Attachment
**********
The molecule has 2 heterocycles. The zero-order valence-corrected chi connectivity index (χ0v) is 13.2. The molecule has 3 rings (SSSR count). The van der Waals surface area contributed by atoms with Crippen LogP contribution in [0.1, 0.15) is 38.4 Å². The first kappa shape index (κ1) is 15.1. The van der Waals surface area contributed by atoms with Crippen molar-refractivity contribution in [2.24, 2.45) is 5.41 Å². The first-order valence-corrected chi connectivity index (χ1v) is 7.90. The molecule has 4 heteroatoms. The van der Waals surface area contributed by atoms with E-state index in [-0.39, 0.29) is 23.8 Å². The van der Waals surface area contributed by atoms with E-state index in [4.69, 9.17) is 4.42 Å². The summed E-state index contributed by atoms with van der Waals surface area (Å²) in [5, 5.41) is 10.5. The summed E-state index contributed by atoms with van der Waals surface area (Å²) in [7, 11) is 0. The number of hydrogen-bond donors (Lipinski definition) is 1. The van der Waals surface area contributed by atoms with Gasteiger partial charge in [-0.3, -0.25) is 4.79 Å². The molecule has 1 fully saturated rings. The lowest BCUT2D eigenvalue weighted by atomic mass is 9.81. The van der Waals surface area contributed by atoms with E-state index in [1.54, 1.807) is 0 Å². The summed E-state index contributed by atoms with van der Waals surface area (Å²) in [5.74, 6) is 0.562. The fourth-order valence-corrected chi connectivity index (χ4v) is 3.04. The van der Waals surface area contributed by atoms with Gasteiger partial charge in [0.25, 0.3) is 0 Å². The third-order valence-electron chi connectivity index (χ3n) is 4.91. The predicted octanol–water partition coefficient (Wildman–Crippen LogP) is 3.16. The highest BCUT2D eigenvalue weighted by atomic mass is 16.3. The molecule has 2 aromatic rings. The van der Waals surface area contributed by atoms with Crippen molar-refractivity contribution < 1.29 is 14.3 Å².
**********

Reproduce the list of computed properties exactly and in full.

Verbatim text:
The molecule has 2 heterocycles. The zero-order valence-corrected chi connectivity index (χ0v) is 13.2. The molecule has 3 rings (SSSR count). The van der Waals surface area contributed by atoms with Crippen LogP contribution in [0.1, 0.15) is 38.4 Å². The first kappa shape index (κ1) is 15.1. The van der Waals surface area contributed by atoms with Crippen molar-refractivity contribution in [2.24, 2.45) is 5.41 Å². The first-order valence-corrected chi connectivity index (χ1v) is 7.90. The molecule has 4 heteroatoms. The van der Waals surface area contributed by atoms with E-state index in [-0.39, 0.29) is 23.8 Å². The van der Waals surface area contributed by atoms with E-state index in [4.69, 9.17) is 4.42 Å². The summed E-state index contributed by atoms with van der Waals surface area (Å²) in [5, 5.41) is 10.5. The summed E-state index contributed by atoms with van der Waals surface area (Å²) in [7, 11) is 0. The number of hydrogen-bond donors (Lipinski definition) is 1. The van der Waals surface area contributed by atoms with Gasteiger partial charge in [-0.3, -0.25) is 4.79 Å². The molecule has 1 fully saturated rings. The lowest BCUT2D eigenvalue weighted by atomic mass is 9.81. The van der Waals surface area contributed by atoms with E-state index in [1.54, 1.807) is 0 Å². The summed E-state index contributed by atoms with van der Waals surface area (Å²) in [5.74, 6) is 0.562. The fourth-order valence-corrected chi connectivity index (χ4v) is 3.04. The van der Waals surface area contributed by atoms with Gasteiger partial charge in [0.25, 0.3) is 0 Å². The third-order valence-electron chi connectivity index (χ3n) is 4.91. The predicted octanol–water partition coefficient (Wildman–Crippen LogP) is 3.16. The highest BCUT2D eigenvalue weighted by atomic mass is 16.3. The molecule has 2 aromatic rings. The van der Waals surface area contributed by atoms with Crippen molar-refractivity contribution < 1.29 is 14.3 Å².